MARKET COMMENT Mortgage bond prices ended lower last week, which pushed mortgage interest rates slightly higher. The early portion of the week was relatively tame compared to recent trading conditions. Most of the weakness came Thursday following stronger than expected weekly employment figures. Weekly jobless claims came in at 390k, better than the expected 400k mark and generally not bond friendly. Continuing claims came in at 3,615k, which also beat estimates. The reaction was negative and sent rates slightly higher ahead of the extended holiday weekend. Positive stocks also pressured rates at times throughout the week. Mortgage interest rates rose by approximately 1/4 of a discount point for the week.
• Producer Price Index; Nov. 15; Consensus Estimate Up 0.4%, Core up 0.2%; Important. An indication of inflationary pressures at the producer level. Weaker figures may lead to lower rates.
• Retail Sales; Nov. 15; Consensus Estimate Up 1.4%; Important. A measure of consumer demand. A smaller than expected increase may lead to lower mortgage rates.
• Business Inventories; Nov. 15; Consensus Estimate Up 0.2%; Low importance. An indication of stored-up capacity. A significantly larger increase may lead to lower rates.
• Consumer Price Index; Nov. 16; Consensus Estimate Up 0.3%, Core up 0.1%; Important. A measure of inflation at the consumer level. Weaker figures may lead to lower rates.
• Industrial Production; Nov. 16; Consensus Estimate Up 0.2%; Important. A measure of manufacturing sector strength. A lower than expected increase may lead to lower rates.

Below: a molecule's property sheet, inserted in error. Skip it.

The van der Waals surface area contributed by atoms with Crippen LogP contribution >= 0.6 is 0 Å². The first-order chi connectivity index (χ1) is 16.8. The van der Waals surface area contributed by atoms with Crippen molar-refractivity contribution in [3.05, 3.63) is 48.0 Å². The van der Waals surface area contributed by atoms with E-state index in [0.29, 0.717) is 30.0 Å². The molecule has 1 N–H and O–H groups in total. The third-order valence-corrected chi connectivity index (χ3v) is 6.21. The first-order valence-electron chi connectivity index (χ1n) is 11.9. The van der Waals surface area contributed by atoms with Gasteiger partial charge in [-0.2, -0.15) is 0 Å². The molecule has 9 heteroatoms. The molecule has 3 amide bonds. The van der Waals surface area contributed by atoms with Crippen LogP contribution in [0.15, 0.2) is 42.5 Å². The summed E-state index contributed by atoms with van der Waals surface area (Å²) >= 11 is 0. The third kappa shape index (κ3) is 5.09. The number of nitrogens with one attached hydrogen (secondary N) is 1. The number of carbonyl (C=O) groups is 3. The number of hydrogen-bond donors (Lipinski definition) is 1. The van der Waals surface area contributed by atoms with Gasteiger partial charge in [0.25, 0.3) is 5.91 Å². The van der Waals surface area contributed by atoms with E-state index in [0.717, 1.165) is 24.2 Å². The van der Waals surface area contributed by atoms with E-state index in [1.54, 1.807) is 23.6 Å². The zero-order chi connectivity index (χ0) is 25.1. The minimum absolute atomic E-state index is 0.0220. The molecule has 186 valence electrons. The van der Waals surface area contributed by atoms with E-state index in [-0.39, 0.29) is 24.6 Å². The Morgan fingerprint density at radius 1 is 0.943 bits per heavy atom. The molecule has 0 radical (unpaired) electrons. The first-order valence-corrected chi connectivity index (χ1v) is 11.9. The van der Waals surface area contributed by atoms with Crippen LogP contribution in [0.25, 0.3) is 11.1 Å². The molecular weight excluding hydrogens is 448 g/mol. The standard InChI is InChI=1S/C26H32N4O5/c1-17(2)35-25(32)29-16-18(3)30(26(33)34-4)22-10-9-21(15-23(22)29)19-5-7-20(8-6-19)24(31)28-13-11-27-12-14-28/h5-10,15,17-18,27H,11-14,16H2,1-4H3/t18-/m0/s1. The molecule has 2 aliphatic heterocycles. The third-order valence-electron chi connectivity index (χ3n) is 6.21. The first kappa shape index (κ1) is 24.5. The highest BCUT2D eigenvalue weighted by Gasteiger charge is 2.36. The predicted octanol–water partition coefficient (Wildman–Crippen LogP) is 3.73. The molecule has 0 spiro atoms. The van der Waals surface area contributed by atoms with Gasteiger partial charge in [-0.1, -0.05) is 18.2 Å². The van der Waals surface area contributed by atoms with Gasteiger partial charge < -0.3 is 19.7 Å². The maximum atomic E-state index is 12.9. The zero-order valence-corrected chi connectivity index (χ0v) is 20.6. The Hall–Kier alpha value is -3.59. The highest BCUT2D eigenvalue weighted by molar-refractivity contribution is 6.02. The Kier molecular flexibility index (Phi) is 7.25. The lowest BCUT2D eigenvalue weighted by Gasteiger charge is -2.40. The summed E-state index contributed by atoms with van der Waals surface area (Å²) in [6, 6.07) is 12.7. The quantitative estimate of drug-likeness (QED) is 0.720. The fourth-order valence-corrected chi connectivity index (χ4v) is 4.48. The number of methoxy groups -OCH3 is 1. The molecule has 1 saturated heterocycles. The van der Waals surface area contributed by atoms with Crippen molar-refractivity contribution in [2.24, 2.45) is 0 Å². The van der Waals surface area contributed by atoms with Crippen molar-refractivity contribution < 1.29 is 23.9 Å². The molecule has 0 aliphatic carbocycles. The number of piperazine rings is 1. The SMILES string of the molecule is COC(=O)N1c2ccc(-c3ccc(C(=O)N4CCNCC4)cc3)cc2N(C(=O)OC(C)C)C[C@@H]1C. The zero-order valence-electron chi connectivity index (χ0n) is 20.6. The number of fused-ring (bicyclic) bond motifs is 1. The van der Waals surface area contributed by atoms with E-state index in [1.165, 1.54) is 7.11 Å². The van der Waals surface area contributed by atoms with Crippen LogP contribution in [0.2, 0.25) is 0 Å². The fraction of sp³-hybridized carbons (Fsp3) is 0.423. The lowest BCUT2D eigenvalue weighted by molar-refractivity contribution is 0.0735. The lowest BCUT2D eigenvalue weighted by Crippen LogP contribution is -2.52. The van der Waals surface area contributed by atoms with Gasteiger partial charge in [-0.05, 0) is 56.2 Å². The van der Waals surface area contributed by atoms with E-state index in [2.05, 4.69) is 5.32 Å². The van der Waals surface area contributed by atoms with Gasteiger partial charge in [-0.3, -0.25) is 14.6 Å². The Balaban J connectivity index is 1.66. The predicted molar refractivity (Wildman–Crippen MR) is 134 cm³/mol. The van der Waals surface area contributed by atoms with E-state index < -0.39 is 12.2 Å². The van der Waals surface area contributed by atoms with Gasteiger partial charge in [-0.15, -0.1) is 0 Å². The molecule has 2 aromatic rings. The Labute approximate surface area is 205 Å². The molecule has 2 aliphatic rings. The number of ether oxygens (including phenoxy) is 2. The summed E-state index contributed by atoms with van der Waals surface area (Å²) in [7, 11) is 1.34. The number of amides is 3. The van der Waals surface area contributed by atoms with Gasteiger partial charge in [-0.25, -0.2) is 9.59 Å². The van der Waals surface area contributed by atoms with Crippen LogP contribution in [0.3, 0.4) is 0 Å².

• Capacity Utilization; Nov. 16; Consensus Estimate 77.2%; Important. A figure above 85% is viewed as inflationary. Weaker figure may lead to lower rates.
• Weekly Jobless Claims; Nov. 17; Consensus Estimate 387k; Important. An indication of employment. Higher claims may result in lower rates.
• Housing Starts; Nov. 17; Consensus Estimate 610k; Important. A measure of housing sector strength. Weakness may lead to lower rates.
• Philadelphia Fed Survey; Nov. 17; Consensus Estimate 6.8; Moderately important. A survey of business conditions in the Northeast. Weakness may lead to lower rates.
• Leading Economic Indicators; Nov. 18; Consensus Estimate Up 0.2%; Important. An indication of future economic activity. A smaller increase may lead to lower rates.
BUSINESS INVENTORIES The report on business inventories basically gives a broader look at the durable goods, factory orders, and retail sales reports. Not only is this report an important part of the investment component of the GDP, but it also provides additional evidence about the economy in the upcoming months. Changes in business inventories slow as the economy approaches a peak, and rise as the economy approaches the trough of a recession. Therefore the change in business inventories is a leading indicator of GDP. The data for this report, which are published by the Department of Commerce’s Census Bureau, comes from a monthly survey of inventories, orders, and manufacturers’ shipments, in addition to the merchant wholesalers and retail trade surveys.
In this environment every piece of data has the potential to cause some volatility.
Source: F&M Mortgage, Todd Kabel; MMIS, Rate Link; Blog distribution provided by Kenneth Bargers and Bargers Solutions, a proud member of Pilkerton Realtors, residential real estate services located in Nashville, Tennessee